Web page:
- Bon Chocolat Ghana: Artisanal confections with Ghanaian fruit and nuts by Jessica Ayivor. Order online. There is also usually a Bon Chocolat table at the DuBois Centre first Saturday market.
- Chocoluv: Artisanal confections with Ghana chocolate couverture by Monica Senanu. Order online.
- Cocoaline: Artisanal confections by Justine Tagbor. There is usually a Cocoaline table at the DuBois Centre first Saturday market, and sometimes at Labone Saturday market, next to Labone coffee shop.
- DecoKraft: Liquor to bar chocolate (Greetings from Ghana brand), confections, and cakes by Akua Donkor. Order online. DecoKraft products are also available at Wild Gecko Handicrafts, mSimps African goods store in Osu, and GOIL filling stations at Mile 7 and Sakaman.
- Golden Tree: Industrial bean to bar chocolate, as well as cocoa drinks, chocolate spread, couverture, and semi-finished products. The bars are widely available in grocery stores, Shell stations, outdoor markets, and from traffic vendors. The easiest bar to find is Kingsbite. A list of active distributors of Golden Tree products is here.
- Maison Kwame: Small batch bean to bar chocolate and confections by Souad Mohsen. Available at Orchidea Flowers & Café in Airport.
- Midunu Chocolates: African-inspired artisanal confections by Selassie Atadinka. Order online. Wild Gecko Handicrafts also carries 6-piece boxes.
- Niche: Industrial bean to bar chocolate and semi-finished products. Niche bars are widely available in supermarkets, including Koala and MaxMart.
- Ohene Cocoa: Cocoa bean and nib based products. Order via email and WhatsApp. Also available most Saturdays at DuBois Centre, next to the Sowgreen Organic farm stand; on first Saturdays, look for the Ohene table at the craft market. Certain products are also available from Native Juice at the Labone Saturday market, next to the Labone coffee shop, and at Wild Gecko Handicrafts (Accra and Kotoka locations).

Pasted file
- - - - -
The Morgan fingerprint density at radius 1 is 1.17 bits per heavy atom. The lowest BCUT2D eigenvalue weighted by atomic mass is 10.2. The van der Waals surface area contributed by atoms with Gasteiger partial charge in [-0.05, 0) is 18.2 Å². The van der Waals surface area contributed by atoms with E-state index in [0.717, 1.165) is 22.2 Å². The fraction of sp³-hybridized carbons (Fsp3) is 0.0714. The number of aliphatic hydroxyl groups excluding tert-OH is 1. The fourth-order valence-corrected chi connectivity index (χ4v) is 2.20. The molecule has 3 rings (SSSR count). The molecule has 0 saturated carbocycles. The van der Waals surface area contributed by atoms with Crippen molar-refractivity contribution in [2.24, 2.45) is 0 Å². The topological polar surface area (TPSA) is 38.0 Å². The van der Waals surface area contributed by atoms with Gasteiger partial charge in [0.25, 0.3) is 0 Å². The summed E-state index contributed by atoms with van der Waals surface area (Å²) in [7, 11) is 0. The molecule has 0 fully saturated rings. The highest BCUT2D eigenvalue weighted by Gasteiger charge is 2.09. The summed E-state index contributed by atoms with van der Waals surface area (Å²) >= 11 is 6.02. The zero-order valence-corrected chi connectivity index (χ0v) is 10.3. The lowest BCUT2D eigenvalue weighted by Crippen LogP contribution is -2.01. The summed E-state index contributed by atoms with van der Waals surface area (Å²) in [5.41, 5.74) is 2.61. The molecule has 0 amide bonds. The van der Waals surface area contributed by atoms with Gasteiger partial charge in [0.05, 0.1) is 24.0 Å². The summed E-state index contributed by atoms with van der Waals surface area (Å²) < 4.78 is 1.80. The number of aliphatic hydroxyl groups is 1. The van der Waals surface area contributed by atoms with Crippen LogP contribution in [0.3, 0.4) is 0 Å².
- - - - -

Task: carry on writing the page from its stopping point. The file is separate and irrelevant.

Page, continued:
- Omama Royal: This new brand is made by CPC, the same (government-owned) company that makes Golden Tree. Omama Royal bars are available at MaxMart 37, and they take bulk orders via email.
- Sekoe Chocolates: Confections and fountains made with Ghana chocolate couverture. Order online.
- The Sweet Art Co.: Small batch bean to bar chocolate (Moments brand) by Ruth Amoah. Order online via Facebook and buy direct at Clifton Homes. Ships internationally. Also available at Skin Gourmet and Naya Naturals at A&C shopping center. If you are flying out of Kotoka, look for The Sweet Art Co. at Shidaa Shop.
Where to buy chocolate: By location
- Koala Supermarkets: Koala markets carry an extensive chocolate selection, including Niche, Cadbury, Mars, and Nestlé products.
- MaxMart 37: One of Accra’s largest selections of international and domestic chocolate brands, including Golden Tree, Omama Royal, Niche, Green & Blacks, Waitrose, Ferrero, Cadbury, Mars, Belle France, Ritter Sport, Kinder, Nestlé, Toblerone, and more.
- Mint Club: This fitness club at Meridian Apartments hosts a quarterly market, and several local cocoa and chocolate companies have a table there. Market schedule available on the Mint Club Facebook page.
- Orchidea Flowers & Café: An elegant café serving chocolate cookies and cakes, as well as Maison Kwame bars and confections.
- Shell filling stations: Pretty much every Shell station shop carries Golden Tree chocolate, and other brands too, including Niche.
- Simply Healthy: Along with an excellent range of organic foods, this shop in Labone is the only place I know in Accra that sells Divine Chocolate and Seed & Bean.
- Wild Gecko Handicrafts: One of the best places to shop for crafts in Accra, Wild Gecko carries Greetings from Ghana bars, Midunu confections (mixed box of 6), and Ohene Cocoa products. The Wild Gecko shop in Kotoka airport also has ’57 Chocolate (and Cocoa!)
- W.E.B. DuBois Centre: On the first Saturday of every month, the DuBois Centre hosts a large craft and food market, and several local companies usually have a table there, including Bon Chocolat Ghana, Cocoaline, and Ohene Cocoa. There is a smaller market on third Saturdays. Ohene Cocoa has a table near the Sowgreen organic farm stand nearly every Saturday.